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Wednesday, June 17, 2015

Home Paint Maintenance
  
Paint maintenance is no different than roof, landscape, pool or asphalt maintenance. A good plan requires periodic inspections, timely and proper surface preparation and repair in addition to quality paint applied at recommended intervals by a knowledgeable professional. Here are some areas that should fit in a good paint maintenance plan: 
Surface Preparation. Properly prepared surfaces will resist>>
the wood rot common to the cool, damp climates. If the wood fence, trim or siding gives easily to finger pressure, the wood is rotten beneath the existing paint and should be replaced prior to painting. When replacing rotted trim and siding, inspect for dry-rot in the underlayment, studs or joists by probing with a screw driver. If the wood is soft, additional repairs will be necessary to stop the dry rot from spreading. DO NOT cover it up with new siding or paint. Dry rot is a wood cancer that grows best in dark, wet environments. Only use knowledgeable contractors that are experienced in dry rot repair and abatement.
Chalking. If wiping your hand across a painted surface picks up white residue, the paint is chalking and it's time to repaint. If the chalky surface isn't removed with a power washer, a special primer can be added to the paint.
Sprinkler Overspray. Keep sprinkler heads on the landscaping and off the buildings and fencing. Over spray causes a lot of paint damage like mildew, cracking, paint peeling and rust. Sprinkler heads get misdirected for a variety of reasons. Make sure your landscaper is made aware as soon as possible to correct the situation.
Wrought-iron Fencing. Repainted every two to three years or whenever rust starts to appear. Wrought iron used as fencing around landscaping is exposed to constant watering. If it is not maintained regularly you will end up replacing entire sections of fencing. Wrought iron rails will probably last longer than fencing because it will be exposed to less water in those areas. However, you will want to paint these areas every three to five years.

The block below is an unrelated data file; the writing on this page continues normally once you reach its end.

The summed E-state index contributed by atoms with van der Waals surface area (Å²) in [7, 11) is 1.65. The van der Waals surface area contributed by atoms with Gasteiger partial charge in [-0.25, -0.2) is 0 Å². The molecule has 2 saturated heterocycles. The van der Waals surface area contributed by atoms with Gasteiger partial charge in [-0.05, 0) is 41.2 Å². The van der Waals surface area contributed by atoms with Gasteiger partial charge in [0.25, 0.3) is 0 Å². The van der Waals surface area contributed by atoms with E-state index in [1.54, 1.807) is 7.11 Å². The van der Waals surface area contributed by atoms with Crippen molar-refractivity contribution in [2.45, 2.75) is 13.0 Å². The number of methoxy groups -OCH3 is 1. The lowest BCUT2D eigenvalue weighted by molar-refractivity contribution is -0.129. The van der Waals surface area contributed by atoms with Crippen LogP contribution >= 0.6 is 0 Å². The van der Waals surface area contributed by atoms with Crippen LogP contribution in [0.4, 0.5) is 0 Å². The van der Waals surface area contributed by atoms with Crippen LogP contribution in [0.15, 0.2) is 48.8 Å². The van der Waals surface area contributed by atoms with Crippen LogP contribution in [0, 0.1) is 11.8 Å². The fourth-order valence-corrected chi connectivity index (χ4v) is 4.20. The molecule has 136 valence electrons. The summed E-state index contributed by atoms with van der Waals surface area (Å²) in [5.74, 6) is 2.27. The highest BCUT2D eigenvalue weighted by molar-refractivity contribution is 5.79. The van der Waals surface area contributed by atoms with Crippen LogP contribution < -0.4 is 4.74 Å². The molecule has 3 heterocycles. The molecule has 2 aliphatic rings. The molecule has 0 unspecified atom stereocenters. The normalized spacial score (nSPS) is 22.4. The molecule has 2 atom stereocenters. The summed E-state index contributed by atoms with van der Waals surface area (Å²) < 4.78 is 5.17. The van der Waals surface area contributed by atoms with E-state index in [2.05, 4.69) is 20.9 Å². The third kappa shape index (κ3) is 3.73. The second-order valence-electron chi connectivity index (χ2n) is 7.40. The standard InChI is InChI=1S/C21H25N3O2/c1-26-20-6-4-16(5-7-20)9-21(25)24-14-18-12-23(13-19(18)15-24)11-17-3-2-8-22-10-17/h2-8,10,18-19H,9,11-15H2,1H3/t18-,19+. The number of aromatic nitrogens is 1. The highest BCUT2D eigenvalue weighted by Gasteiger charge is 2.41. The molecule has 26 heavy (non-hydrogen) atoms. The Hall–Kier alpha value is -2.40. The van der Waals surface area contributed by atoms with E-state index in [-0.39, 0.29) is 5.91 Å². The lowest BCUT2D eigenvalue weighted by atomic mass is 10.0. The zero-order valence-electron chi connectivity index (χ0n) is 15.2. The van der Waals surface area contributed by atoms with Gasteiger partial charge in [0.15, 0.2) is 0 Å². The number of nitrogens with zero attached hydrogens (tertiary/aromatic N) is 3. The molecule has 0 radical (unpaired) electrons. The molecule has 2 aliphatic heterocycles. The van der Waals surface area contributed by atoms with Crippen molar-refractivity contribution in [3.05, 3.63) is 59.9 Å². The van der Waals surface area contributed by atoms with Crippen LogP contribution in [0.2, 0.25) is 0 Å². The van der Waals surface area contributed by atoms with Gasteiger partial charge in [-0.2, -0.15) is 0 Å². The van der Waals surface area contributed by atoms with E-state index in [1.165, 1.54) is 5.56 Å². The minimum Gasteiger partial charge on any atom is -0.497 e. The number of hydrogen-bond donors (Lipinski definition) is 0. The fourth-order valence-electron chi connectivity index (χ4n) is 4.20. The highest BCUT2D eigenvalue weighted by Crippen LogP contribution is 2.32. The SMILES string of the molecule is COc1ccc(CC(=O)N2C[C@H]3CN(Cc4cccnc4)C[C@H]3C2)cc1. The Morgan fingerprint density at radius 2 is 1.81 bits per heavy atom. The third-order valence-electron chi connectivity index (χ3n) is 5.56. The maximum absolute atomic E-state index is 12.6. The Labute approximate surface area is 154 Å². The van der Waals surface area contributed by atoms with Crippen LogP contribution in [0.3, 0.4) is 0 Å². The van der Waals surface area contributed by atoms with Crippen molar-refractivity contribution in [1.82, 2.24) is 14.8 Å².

Wood Fencing. The average repainting period for wood fencing is between five and seven years. As with any type of fencing, constant exposure to watering causes these areas to deteriorate more rapidly than your eaves and trim.
Wood Trim & Siding. Semi-transparent stains on wood siding will need to be recoated every two to three years. Solid color stains will last five years, and good 100% acrylic paint in these areas will last five to seven years.
Stucco. If your stucco is not painted you will want to power wash it annually to eliminate the staining that occurs from roof runoff, mildew and pollutants. Power washing may not work for severely stained stucco and may require painting with a good 100 percent acrylic paint.
Plan Ahead. The painting season is approaching. If you are planning to paint this year, get your paint bids now and book the job. When good weather hits, good painters are hard to find, less price competitive and may not be able to fit you into the schedule.

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